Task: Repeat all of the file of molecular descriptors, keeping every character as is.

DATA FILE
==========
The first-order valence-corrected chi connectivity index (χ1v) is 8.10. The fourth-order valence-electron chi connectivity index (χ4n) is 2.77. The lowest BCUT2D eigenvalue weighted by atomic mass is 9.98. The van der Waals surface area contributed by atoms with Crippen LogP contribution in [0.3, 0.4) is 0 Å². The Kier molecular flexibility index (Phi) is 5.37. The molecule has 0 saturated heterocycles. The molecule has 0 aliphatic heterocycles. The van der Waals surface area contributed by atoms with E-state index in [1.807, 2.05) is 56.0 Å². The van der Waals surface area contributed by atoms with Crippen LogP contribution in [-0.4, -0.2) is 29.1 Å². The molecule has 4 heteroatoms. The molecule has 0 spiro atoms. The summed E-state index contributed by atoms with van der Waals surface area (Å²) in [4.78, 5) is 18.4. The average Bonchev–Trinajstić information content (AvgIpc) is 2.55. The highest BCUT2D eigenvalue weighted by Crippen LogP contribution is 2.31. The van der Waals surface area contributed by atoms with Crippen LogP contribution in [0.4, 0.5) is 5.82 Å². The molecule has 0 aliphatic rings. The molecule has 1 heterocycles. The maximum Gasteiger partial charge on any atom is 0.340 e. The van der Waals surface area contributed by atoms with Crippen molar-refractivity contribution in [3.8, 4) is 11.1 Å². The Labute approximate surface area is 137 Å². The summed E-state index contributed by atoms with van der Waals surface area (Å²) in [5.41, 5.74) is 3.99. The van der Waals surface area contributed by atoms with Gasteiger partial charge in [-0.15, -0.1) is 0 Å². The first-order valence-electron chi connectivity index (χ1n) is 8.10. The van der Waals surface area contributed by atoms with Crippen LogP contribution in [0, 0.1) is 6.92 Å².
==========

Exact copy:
The first-order valence-corrected chi connectivity index (χ1v) is 8.10. The fourth-order valence-electron chi connectivity index (χ4n) is 2.77. The lowest BCUT2D eigenvalue weighted by atomic mass is 9.98. The van der Waals surface area contributed by atoms with Crippen LogP contribution in [0.3, 0.4) is 0 Å². The Kier molecular flexibility index (Phi) is 5.37. The molecule has 0 saturated heterocycles. The molecule has 0 aliphatic heterocycles. The van der Waals surface area contributed by atoms with E-state index in [1.807, 2.05) is 56.0 Å². The van der Waals surface area contributed by atoms with Crippen LogP contribution in [-0.4, -0.2) is 29.1 Å². The molecule has 4 heteroatoms. The molecule has 0 spiro atoms. The summed E-state index contributed by atoms with van der Waals surface area (Å²) in [4.78, 5) is 18.4. The average Bonchev–Trinajstić information content (AvgIpc) is 2.55. The highest BCUT2D eigenvalue weighted by Crippen LogP contribution is 2.31. The van der Waals surface area contributed by atoms with Crippen LogP contribution in [0.4, 0.5) is 5.82 Å². The molecule has 0 aliphatic rings. The molecule has 1 heterocycles. The maximum Gasteiger partial charge on any atom is 0.340 e. The van der Waals surface area contributed by atoms with Crippen molar-refractivity contribution in [3.8, 4) is 11.1 Å². The Labute approximate surface area is 137 Å². The summed E-state index contributed by atoms with van der Waals surface area (Å²) in [5.41, 5.74) is 3.99. The van der Waals surface area contributed by atoms with Gasteiger partial charge in [-0.15, -0.1) is 0 Å². The first-order valence-electron chi connectivity index (χ1n) is 8.10. The van der Waals surface area contributed by atoms with Crippen LogP contribution in [0, 0.1) is 6.92 Å².